Technology can change overnight, ren­dering college practices and programs obsolete. The answer is a more “agile and responsive education system,” according to Bruce Chaloux and Larry Ragan.

E-learning is proving to be a major disruptive force on education across the globe — from primary to advanced study.

This force is causing significant upheaval as it challenges long-standing norms of practice in the field.

This impact is being realized at all levels, including students, instructors, program, institutional, national and global.

Many of these forces are causing reflection and questioning of long-held beliefs of what constitutes a “traditional” educational experience.

One of the greatest impacts of e-learning on “traditional” educational models has been a reconsideration of the dynamics of the teaching and learning process.

Most directly, this has impacted the role of the instructor. There are two primary themes of change occurring that often get conflated in this re-envisioning dialog — that of pedagogy and technology.

New understandings of how we learn combined with the affordances of emerging technologies create new and exciting opportunities for learning on both the part of the teacher and student.

Leaders of educational systems must assimilate and accommodate these converging forces in order manage and direct the impact on their instructional resources.

For the learner in this rapidly emerging learning system, the world suddenly becomes accessible, open and increasingly less structured.

The opportunities presented by today’s complex learning systems require a higher degree of awareness of academic integrity, time management and collaboration — all skills which apply in today’s workplace as well. The systems and services institutional leaders provide to enable student’s success will determine the overall institutional health for the future.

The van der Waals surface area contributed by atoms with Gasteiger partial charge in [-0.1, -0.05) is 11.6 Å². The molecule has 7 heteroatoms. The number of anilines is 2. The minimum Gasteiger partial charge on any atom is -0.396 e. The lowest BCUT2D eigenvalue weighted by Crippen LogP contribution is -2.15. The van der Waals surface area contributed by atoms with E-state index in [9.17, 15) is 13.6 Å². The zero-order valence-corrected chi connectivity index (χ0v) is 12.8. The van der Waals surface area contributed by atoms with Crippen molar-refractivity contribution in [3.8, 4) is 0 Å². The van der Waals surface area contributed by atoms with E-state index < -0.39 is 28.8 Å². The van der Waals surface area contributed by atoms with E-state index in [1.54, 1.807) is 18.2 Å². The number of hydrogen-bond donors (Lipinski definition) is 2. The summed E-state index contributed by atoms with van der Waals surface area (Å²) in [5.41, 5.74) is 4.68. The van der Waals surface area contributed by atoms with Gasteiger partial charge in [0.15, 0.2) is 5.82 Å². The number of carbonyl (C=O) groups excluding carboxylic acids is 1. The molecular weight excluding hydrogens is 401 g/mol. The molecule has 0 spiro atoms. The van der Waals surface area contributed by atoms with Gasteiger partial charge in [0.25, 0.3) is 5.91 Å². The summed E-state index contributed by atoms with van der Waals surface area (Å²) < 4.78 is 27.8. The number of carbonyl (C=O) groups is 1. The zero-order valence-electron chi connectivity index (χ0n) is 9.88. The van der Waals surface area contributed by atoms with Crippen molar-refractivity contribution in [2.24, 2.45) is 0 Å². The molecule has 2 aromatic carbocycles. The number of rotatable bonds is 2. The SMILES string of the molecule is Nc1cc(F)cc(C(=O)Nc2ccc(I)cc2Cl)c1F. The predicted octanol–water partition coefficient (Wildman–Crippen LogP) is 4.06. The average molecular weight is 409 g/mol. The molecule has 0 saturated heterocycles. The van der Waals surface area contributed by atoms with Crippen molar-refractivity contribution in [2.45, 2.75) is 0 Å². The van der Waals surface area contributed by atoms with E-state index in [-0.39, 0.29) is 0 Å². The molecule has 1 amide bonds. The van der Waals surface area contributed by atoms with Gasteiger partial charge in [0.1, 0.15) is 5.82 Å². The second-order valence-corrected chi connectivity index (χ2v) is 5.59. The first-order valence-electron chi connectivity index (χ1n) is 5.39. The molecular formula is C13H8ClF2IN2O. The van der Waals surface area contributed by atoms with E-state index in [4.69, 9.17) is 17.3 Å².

Without a proper setting of the institutional context, students may seek alternative options for fulfilling their learning needs.

Many institutions are embracing the e-learning platform as a way to address the needs of today’s learners by offering new and flexible learning programs targeted towards specific learning outcomes.

Program directors will need to employ a flexible and creative mindset to frame their course of study as relevant, fresh and high quality.

The number of colleges and universities developing or expanding e-learning programming continues to grow at a dramatic rate.

Once the domain of ‘non-traditional’ institutions or units within institutions, some of the world’s leading academic institutions are developing e-learning programs to maintain competitiveness and to reach new markets.

Similarly, smaller institutions seeking to address declining enrolments in traditional campus programmes are turning to e-learning.

Through these changes institutions are seeking to address new challenges including faculty development and preparation, student learning environments, curricular change, student services, and a broad array of policy changes.

Those that effectively address these challenges will be able to effectively manoeuvre in the global market, while those that can’t will not succeed.

The traditional campus and time-based model, still predominant, is being altered, not only by how higher education is delivered, but also by what is offered, when it is available and how learning is recognized.

Programs are being designed to be more responsive to student demands and needs, with a clear emphasis on application. Global ‘executive’ programs at the graduate level are popular and expensive as ‘market pricing’ replaces more traditional tuition and fee structures.

Today’s rapidly changing global culture of learning presents a new set of leadership challenges.

In essence, the “rules of engagement” have changed and call for a more agile and responsive educational system.

What was once valued by the consumer will no longer be adequate to meet the needs of tomorrow’s learners. Today’s leaders of educational systems have a new selection of options to drawn upon in order to fashion a learning environment that is globally connected, nationally aware and learner-centered.